Is there anybody out there? Tigger?
We checked in to our hotel, well, palace I supposed you call it, to find we had been upgraded not one but two categories to the best room in the castle. Wow.Things were going well. We dropped our bags and took off on our safari. Now. Big pause. The first inkling I had that luck may not be on our side was when we picked up the Indian-Californian, that’s what he called himself. As he squeezed himself in beside me, he announced this was his fourth safari that week, and he had already seen two tigers—one that morning and one the evening before. Well, I thought to myself, there is not a cats chance in hell you will be lucky three times in a row. Was he?
We drove off bumping along for 3 hours, watching, hoping, praying, just a glimpse, only one tiger that’s all we wanted. Nothing. Nada. Zero. “Ohh” cries our Californian friend, “just imagine one in your mind’s eye, don’t be too sad.” Yeah right, he who has seen two. Pah. And so off back to our palace suite, we trundled. Do not despair, I said, tomorrow will be our day.
If anyone else helps me, I am out of here!
That was until the fiasco with dinner that evening. When suddenly I decided I kinda did despair after all. I’d had enough of the whole 5-star royalty treatment. I am a Savanna-the-Vanna Girl; we should have stayed in Pushkar all free and happy, not trying to chase down Ranthambore tigers before retiring to our officer’s mess type bar with accompanying spears on the wall.
So, next thing, when I was swamped by 5 or 6 waitery men people asking what I wanted to drink, where I wanted to sit, pulling chairs out, flapping napkins, ushering me around and about. I did snap. “Ok, stop, that’s it”, I said. “I am leaving”. There were gasps. And I did perform the longstanding tradition of my family of just upping and walking out a restaurant when one has quite had enough for whatever reason one deems suitable! It was a long day. I just wanted a beer and something to eat. Instead, I performed a dramatic exit and was left with nothing. Sigh.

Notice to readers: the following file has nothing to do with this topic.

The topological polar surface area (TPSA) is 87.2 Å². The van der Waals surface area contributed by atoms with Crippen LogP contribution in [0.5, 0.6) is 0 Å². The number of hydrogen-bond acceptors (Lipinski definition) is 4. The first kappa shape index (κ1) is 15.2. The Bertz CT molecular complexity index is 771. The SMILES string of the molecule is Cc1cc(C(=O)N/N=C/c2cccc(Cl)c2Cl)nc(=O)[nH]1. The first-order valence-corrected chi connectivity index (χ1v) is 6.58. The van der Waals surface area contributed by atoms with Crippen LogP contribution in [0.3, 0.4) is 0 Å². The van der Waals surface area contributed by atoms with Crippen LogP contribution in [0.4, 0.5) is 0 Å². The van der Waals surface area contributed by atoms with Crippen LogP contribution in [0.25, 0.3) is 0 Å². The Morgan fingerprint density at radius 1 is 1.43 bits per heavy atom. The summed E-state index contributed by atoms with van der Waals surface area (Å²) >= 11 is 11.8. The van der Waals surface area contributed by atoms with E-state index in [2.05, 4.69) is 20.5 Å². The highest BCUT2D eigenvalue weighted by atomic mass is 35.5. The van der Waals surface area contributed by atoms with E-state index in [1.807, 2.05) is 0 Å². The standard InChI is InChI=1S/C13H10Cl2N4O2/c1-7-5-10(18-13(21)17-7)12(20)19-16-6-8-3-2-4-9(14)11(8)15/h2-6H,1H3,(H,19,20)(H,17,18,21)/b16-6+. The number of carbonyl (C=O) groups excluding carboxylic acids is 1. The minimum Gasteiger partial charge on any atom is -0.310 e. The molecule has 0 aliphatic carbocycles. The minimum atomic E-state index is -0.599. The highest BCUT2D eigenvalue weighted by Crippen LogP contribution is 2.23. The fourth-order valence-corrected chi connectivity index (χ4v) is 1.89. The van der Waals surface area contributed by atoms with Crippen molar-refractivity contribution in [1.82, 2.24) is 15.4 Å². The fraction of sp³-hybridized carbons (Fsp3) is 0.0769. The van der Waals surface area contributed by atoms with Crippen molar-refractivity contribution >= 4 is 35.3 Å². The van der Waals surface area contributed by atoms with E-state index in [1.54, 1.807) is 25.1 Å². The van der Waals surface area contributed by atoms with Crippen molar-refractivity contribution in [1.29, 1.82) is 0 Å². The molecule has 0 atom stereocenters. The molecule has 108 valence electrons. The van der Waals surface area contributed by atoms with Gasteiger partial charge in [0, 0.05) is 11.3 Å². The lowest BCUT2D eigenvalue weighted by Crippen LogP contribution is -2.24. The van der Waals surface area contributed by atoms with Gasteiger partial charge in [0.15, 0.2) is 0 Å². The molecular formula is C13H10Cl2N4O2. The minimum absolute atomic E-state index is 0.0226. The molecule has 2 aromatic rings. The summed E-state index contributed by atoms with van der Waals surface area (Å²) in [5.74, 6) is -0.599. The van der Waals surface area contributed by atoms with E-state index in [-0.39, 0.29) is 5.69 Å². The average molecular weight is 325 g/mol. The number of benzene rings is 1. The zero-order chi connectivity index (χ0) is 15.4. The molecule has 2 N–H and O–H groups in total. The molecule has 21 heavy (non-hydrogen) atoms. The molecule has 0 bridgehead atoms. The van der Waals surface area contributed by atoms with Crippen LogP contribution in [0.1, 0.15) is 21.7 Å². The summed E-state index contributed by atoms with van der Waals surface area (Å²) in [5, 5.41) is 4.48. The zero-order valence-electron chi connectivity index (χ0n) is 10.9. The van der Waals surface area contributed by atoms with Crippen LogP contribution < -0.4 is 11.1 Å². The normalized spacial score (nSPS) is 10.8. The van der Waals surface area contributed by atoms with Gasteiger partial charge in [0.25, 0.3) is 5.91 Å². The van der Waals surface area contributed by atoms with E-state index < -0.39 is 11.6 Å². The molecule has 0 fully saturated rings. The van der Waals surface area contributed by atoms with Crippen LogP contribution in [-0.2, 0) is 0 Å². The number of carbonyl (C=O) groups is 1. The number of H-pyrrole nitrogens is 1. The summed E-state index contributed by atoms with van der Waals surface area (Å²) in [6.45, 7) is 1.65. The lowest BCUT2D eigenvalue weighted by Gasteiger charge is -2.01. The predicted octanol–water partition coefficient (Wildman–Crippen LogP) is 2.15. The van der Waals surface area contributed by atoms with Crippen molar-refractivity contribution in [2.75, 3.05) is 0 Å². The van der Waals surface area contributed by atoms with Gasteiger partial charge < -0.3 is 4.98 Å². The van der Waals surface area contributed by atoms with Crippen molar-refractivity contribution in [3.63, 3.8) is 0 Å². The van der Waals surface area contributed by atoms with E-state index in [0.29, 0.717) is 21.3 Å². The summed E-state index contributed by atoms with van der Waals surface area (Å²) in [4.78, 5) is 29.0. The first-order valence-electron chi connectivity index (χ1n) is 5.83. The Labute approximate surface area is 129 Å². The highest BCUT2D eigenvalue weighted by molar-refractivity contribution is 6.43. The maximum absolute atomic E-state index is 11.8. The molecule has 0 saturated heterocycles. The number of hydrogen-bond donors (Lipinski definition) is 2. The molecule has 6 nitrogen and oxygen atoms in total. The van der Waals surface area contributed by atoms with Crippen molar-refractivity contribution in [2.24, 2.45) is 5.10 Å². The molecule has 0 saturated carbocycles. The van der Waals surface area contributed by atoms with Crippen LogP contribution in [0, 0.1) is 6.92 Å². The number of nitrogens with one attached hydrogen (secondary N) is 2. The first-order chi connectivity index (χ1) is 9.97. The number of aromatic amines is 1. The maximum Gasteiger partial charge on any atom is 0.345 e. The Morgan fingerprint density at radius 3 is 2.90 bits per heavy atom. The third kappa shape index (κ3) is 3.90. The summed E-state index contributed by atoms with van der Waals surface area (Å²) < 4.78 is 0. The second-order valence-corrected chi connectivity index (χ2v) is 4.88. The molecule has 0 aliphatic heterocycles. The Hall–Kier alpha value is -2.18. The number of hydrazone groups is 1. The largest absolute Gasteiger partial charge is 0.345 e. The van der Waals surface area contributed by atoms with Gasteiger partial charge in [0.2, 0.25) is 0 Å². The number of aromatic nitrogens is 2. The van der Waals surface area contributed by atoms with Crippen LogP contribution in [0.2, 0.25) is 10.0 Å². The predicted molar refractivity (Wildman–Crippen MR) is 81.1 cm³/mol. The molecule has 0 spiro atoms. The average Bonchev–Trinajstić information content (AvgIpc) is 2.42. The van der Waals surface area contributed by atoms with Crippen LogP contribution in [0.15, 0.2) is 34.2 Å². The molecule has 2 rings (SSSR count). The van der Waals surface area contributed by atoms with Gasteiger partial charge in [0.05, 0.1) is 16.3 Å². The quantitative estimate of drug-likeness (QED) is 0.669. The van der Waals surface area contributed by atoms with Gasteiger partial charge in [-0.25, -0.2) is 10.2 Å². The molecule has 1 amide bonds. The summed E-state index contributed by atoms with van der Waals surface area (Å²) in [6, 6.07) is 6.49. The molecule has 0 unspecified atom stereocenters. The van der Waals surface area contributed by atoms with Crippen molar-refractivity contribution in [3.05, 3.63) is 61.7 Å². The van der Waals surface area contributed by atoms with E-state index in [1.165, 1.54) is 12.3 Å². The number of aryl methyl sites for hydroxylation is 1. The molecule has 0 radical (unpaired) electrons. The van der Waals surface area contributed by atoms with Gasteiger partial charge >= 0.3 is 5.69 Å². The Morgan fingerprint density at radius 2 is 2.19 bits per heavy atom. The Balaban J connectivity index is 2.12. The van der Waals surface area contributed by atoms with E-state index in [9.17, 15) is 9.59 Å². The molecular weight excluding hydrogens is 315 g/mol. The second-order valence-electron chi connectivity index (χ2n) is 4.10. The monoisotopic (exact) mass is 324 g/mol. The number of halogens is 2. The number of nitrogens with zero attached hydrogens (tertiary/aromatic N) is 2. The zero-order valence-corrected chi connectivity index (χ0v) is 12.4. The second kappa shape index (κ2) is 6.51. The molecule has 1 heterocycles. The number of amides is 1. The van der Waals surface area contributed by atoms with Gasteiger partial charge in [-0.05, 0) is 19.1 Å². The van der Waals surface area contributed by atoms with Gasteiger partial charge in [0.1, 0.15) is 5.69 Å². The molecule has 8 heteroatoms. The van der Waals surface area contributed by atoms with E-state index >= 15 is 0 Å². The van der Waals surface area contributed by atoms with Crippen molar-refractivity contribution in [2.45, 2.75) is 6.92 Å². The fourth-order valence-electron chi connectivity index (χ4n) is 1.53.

Consequently, it was an early night ready for the 5 o’clock start the next morning for our pick up at 5.45. And then, we would see the tigers.
Do I look Chinese?
6 o’clock all the other safari-goers had gone. Surely it wasn’t going to happen again. We weren’t going to be left like we were in the Kenyan airport were we?
6.30 bingo a “Hello, welcome” “Here is your vehicle”. Phew.
“Are you picking up other guests?” I asked, keen to get going.
“No look it just you two”.
“Mmm no. Uh uh, we are not Mr and Mrs Chung”. “You see, look, here come, the CHINESE, people now.” Damn.
What followed was a series of frantic phone calls from the palace staff. Then, we were assured, someone would come.
Now, we had been told the tigers are all up gone by 8 o’clock, and it was a 30-minute drive to get there. It was already 6.45 we should have been in the park at 6.30, hopes were running low.
And so it began
Seven o’clock enter the Dim Twins.
“Where have you been” Iain shouted, with sweary words.
Now, the reply was a reply to end all replies.
“It’s Sunday he says!”
“Tigers don’t know it’s Sunday” Iain shouted.
I held on to him as it appeared he might spontaneously combust.
“Ah,” said the driver.
And so, in a state of despair rather than anticipation, we reached the park at 7.45 and drove aimlessly for an hour.
We did at one point spot tracks of the elusive Ranthambore tigers. “Ah yeah,” the guide said, then carried on, in the wrong direction.
We then parked a while, while they did, what Iain alleges, was an underhanded drug deal with another driver, and then we left the park. By the back gate. Not even using the remaining time we had to try at least and see a tiger.
So did we see one? Well, the only tiger I have come close to remains on the front of my Kellogs Frosties box.
Ranthambore Tigers…Let them be
However, the whole thing made me think. And travel, well it’s all about the learning, isn’t it?
The Ranthambore tigers, the gorillas, the money-making schemes that are surrounding all of this. What is really going on here? People, as did we, spend thousands of pounds to come to India to see a tiger. Now really when you stop to think about it, that is a ludicrous idea. As tweedle dope, and tweedle dopier went speeding through the jungle, literally, I did begin to think, I don’t want to see a tiger now.
Why should we get to exploit their home? Maybe we need to give these endangered animals the space to roam freely that they deserve. So they don’t have to hide away from the hoards of spying, coughing, shouting tourists.
And so, no tigers, but perhaps new respect for these beautiful beasts – keep on hiding!
We booked our whole North India trip through TourRadar, tigers not guaranteed, that we found so convenient we have used a lot since and have joined them as an affiliate. The tour we booked was the ‘Taj Mahal and Wildlife with Royal Stay at Castles’.